Sophomore Catherine Liu first started drawing with pencils and paper. These pencil drawings, whether they are scribbles or realism sketches, are considered traditional art. Traditional art is ubiquitous from primary school to high school. In primary school basic paintings with watercolors or drawings with crayons are taught. After the basics is a time of self exploration into the different forms art takes. Two well known forms are traditional and digital. Digital art is similar to traditional art in its framework but it functions differently. It uses modern technology unlike traditional which is using tools and one’s hands. This difference is important to Art teacher Brian Chow’s preference between the two.
“I would prefer traditional personally [because]I think anything with the artist’s hand and intentions are less filtered,” Chow said. “I appreciate [that]with work.”
In order to create digital art, skills from traditional art are required, as digital art is essentially traditional art but on an electronic platform. Meaning the basics in drawing applies to both as does the understanding of painting and color composition. Although digital art functions electronically, it mimics the layers of traditional art and has tools that are programmed to function as brushes.
Traditional art in retrospect is largely related to digital art because it has been made using pencils, brushes or other similar tools. The use of either style is reliant upon what the artist sees as befitting of their idea or their own personal preference. Art teacher Tyler Cripe believes the two mediums are too big to be isolated, as there are many different aspects within them.
“I practice both [digital and traditional art]and it depends on what your final product is meant to be, but it also depends on which process you want to go through, like which process do you enjoy the most,” Cripe said. “I kind of waffle back and forth between them. As soon as I get done with a digital project, I’m kind of over it and then I go traditional for a while and then I’m over that.”
Traditional art is often times the starting point for many artists. Sophomore Catherine Liu began drawing because her friends around her were drawing, and although she draws traditionally mainly she is learning and trying out digital drawing as well. However, Liu finds traditional art more convenient because it takes up less space.
“For traditional art, it’s just that I like the feel of pencil and paper — it’s really rough and nice, and you can actually to actually be able to use actual tools and really get the feel and texture of the materials that you’re using.” Liu said.
Similarly, sophomore Kathy Liang finds digital art to be inconvenient in comparison to traditional art. Liang has been drawing since she was in first grade but only began to take it seriously in seventh grade.
“[With digital art] you have to get a tablet [and]set up all the drawing [applications]like Photoshop,” Liang said. “With traditional art you can do it anywhere. You can just pick up a piece of paper and a pencil and you can start drawing and that’s what I really like about it.”
Although digital art requires less materials in order to replicate traditional art, it requires a tablet and several programs, whose cost can range from $50 to $2000. On the other hand, digital art allows all tools to be in one spot. This is where digital and traditional art differ. Both styles attain the same outcome but the experience is different.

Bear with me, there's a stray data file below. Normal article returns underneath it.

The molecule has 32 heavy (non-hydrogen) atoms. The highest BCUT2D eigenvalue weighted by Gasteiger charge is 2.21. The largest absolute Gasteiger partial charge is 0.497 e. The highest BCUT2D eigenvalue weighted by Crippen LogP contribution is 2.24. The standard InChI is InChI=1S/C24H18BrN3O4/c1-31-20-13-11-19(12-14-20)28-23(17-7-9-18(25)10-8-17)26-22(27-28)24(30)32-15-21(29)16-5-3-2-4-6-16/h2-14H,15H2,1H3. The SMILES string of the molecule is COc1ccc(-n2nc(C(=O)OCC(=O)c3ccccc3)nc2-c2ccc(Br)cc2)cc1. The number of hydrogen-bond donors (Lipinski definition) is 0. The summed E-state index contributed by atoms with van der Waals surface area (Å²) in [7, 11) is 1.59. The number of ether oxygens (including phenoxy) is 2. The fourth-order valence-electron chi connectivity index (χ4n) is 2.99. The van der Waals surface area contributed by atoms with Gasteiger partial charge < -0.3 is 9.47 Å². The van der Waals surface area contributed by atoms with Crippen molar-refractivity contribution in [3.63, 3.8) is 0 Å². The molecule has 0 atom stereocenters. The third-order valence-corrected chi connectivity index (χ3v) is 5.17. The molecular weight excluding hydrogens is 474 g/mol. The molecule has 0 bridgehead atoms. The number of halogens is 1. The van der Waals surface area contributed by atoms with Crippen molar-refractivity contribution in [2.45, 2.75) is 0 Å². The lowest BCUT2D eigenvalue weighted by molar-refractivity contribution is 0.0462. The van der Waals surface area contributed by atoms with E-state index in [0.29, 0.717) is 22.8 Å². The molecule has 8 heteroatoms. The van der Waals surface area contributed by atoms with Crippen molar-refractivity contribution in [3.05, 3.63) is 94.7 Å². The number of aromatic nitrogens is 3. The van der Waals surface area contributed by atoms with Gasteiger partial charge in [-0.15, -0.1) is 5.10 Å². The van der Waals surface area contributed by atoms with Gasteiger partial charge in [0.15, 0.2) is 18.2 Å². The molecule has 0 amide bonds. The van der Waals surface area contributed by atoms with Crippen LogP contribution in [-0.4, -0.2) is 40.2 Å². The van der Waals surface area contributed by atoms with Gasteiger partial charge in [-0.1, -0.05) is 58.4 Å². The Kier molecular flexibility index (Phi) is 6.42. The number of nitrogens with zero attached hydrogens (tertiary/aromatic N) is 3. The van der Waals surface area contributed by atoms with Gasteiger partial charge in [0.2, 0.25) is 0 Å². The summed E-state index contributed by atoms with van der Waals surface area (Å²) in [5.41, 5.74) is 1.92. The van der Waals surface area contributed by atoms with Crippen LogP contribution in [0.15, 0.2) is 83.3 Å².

Liu believes that different mediums create different experiences. They may be used to attain the same outcome, but the experience varies because of different variables like time and location affecting the artist’s mood.The experience gained from each medium is a determining factor for Chow in his preferences.
“Marks are messy when you’re working with a paint brush, and some of those messes add a lot of interest to the work you’re painting,” Chow said. “For example, if you’re working with film, you have film grain and that can be really frustrating, but it’s also a part of the process. Some of those things need to be embraced.”
Sophomore Autumn Boustead finds the ability to erase mistakes handy and is the main reason she draws digitally more frequently. Boustead has been drawing seriously since 5th grade.
“I like that [in digital art there’s], no eraser shavings. Cause that’s such a hassle when they get under your papers and then you have to brush them out,” Boustead said, “Along with that control z, so you don’t have to go through the process of either erasing or ripping paper.”
Boustead also appreciates the features that come with the convenience digital art offers. The feature being a variety of artificial textures. The only few problems she has with digital art is the possibility of malfunction.
“With digital art with the programs that you use, sometimes they malfunction and you lose files which is really frustrating,” Boustead said, “Especially if you spent hours and hours of work on that, whereas with traditional if you keep them in the right spot and you know where that is you’ll probably not lose them but otherwise that’s the main negatives for me.”
The value of art and the experience that comes with it varies from person to person. Although traditional and digital art are different, they share enough in common to create a sort of bridge. In the end their main purpose is to act as a means or human expression.
“It’s really just about what the artist’s own preference and what he or she feels and thinks,” Liu said. ”There are no limitations to art — there isn’t just traditional and digital art.I feel that there isn’t really a say to which kind of medium is better traditional or digital — it’s really just the person’s own preference.”